Aloha POS credit card processing

creditcardSeven restaurants have sued the maker of a bank card-processing system for failing to secure the product from a Romanian hacker who breached their systems.

The restaurants, located in Louisiana and Mississippi, filed a class-action suit against Georgia-based Radiant Systems for producing a point-of-sale (POS) system that they say was not compliant with payment card industry security standards and resulted in an undetermined number of customers having their debit and credit card numbers stolen.

The suit alleges that the system stored all the data embedded on the bank card magnetic stripe after the transaction was completed — a violation of industry security standards that made it a high-risk target for hackers.

According to plaintiffs, Computer World’s technicians allegedly installed the remote-access program PCAnywhere on the systems to allow its technicians to fix technical problems from off-site. The only problem is, the company failed to secure the program. The suit alleges that the system was not up to date with software patches, and the PCAnywhere remote log-in and password that technicians used to access the POS systems was the same at every one of the 200 Louisiana locations where the system was installed. According to one of the plaintiffs who spoke with Threat Level, the default login was “administrator” and the password was “computer.”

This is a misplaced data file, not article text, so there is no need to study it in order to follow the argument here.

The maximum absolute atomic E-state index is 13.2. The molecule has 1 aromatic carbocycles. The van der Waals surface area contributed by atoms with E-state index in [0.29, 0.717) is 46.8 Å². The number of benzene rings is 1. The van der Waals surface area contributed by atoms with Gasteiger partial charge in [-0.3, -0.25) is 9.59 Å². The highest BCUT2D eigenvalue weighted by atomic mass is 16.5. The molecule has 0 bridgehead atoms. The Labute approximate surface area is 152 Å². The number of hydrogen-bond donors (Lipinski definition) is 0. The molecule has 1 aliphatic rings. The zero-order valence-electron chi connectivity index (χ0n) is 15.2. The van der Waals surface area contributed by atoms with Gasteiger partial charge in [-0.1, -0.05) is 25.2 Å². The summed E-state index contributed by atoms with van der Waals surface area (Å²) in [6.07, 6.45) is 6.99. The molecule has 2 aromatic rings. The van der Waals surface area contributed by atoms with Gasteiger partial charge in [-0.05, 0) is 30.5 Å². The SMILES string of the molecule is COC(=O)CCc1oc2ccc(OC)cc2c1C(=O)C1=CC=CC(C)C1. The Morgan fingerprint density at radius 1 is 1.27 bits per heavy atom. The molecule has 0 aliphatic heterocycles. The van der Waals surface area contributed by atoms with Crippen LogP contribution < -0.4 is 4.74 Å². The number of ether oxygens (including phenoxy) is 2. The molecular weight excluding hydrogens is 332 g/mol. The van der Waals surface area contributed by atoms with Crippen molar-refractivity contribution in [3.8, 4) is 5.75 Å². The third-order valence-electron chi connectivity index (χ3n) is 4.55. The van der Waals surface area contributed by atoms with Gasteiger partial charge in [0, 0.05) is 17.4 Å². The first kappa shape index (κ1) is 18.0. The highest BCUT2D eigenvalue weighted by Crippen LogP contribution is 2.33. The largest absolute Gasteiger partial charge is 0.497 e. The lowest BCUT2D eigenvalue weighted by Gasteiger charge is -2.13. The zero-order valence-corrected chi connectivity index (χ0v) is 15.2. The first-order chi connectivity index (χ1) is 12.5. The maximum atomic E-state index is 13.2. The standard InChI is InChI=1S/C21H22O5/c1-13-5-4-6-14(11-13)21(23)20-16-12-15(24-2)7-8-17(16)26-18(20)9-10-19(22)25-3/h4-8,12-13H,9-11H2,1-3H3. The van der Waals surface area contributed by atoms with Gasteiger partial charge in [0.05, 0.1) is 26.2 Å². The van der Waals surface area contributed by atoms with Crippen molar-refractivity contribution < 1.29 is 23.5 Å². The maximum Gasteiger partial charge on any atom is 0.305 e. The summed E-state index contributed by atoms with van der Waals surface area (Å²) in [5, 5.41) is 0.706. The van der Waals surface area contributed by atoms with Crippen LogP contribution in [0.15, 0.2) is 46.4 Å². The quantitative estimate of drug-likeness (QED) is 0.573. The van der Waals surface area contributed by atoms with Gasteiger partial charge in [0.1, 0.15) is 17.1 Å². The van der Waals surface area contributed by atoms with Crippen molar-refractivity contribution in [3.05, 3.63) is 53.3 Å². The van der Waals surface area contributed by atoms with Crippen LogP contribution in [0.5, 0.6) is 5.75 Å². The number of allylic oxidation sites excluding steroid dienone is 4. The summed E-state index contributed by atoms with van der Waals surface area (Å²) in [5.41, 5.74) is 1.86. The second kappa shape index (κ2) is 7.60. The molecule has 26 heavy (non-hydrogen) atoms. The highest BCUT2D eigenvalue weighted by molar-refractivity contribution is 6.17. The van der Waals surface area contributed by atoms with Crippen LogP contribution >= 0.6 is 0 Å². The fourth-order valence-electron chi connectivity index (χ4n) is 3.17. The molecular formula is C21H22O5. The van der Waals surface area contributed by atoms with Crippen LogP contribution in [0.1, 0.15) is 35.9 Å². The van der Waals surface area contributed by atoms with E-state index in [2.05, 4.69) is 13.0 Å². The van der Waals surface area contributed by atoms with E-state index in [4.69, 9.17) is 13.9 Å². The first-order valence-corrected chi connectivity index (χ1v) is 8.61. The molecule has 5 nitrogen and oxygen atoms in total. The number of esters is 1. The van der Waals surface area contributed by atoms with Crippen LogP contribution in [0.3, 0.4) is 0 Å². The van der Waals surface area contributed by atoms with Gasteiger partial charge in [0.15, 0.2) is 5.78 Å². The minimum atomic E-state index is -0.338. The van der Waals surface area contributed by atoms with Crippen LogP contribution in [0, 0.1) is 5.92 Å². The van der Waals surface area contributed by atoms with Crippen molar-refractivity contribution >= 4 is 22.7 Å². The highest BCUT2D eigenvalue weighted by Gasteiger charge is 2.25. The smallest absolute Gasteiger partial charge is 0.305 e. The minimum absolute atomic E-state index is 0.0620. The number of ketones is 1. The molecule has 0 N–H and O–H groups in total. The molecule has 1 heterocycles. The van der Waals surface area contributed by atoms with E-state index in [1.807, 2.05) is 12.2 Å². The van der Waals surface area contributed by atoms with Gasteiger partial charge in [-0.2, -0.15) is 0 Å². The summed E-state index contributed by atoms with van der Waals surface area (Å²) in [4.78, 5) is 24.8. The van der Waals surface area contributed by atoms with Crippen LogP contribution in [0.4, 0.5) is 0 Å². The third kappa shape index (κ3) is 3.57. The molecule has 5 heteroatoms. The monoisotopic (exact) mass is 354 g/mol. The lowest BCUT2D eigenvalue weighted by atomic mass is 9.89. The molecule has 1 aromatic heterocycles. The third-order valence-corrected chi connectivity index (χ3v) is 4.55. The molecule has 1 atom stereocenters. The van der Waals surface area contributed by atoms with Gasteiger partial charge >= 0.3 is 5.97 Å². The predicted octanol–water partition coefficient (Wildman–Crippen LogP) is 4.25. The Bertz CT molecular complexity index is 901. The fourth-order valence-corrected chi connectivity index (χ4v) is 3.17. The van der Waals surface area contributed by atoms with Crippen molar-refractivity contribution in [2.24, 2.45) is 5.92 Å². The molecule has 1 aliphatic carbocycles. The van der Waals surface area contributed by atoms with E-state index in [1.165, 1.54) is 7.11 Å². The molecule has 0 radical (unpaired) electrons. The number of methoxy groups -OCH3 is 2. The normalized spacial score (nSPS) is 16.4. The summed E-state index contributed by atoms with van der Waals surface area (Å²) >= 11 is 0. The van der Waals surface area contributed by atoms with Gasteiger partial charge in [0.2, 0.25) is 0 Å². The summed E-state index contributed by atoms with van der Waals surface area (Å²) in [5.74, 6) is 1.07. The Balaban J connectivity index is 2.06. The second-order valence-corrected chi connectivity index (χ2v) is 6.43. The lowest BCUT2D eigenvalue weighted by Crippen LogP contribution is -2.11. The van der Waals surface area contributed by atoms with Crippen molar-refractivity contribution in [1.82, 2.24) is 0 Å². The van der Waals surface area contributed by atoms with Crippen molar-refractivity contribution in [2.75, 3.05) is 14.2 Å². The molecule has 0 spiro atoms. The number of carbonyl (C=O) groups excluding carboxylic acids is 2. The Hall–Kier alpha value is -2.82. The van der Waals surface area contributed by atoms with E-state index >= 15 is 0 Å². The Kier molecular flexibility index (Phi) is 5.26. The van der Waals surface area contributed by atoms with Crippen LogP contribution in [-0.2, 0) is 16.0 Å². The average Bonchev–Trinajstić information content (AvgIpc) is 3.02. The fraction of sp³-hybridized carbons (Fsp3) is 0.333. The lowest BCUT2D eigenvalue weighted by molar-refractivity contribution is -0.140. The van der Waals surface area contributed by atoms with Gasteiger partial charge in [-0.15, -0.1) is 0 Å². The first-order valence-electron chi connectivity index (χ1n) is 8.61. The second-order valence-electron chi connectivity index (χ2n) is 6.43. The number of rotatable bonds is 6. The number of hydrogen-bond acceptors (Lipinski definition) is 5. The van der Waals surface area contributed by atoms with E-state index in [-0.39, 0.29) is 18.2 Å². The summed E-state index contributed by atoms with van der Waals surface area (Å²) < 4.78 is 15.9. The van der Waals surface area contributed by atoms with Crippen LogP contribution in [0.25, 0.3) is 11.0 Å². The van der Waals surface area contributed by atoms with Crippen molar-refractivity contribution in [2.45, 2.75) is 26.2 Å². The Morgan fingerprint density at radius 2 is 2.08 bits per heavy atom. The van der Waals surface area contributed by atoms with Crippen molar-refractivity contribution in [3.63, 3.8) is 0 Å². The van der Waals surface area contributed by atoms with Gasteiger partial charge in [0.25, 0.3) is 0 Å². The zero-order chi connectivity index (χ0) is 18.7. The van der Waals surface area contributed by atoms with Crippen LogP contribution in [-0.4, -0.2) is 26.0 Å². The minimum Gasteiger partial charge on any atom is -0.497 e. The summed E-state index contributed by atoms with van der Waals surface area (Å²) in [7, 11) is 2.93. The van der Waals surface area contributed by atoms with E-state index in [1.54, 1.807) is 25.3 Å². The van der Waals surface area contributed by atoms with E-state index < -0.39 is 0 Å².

As a result, a hacker, believed to be based in Romania, accessed the systems of at least 19 businesses through the PCAnywhere software, and possibly others plaintiffs say. Once inside, the hacker installed malware to grab card data as it was swiped and send it to an e-mail address in Romania. The hack follows a wave of similar attacks that targeted point-of-sale systems at other national retailers and restaurant chains between 2005 and early 2009, including Dave & Busters restaurants, Hannaford Brothers, TJX, Wal-Mart and others.

The suit was filed in March in the U.S. District Court in Louisiana, but the court ruled only last week that the seven plaintiffs could proceed as a group with their case, opening the way for additional plaintiffs to join the litigation.

“We want other restaurants nationally to be aware of the hidden dangers posed by these technology companies and the unfair penalties imposed by the credit card companies, ” said plaintiffs attorney Shiel Gallagher in a press release. “These huge companies shouldn’t have the power to destroy these restaurants.”

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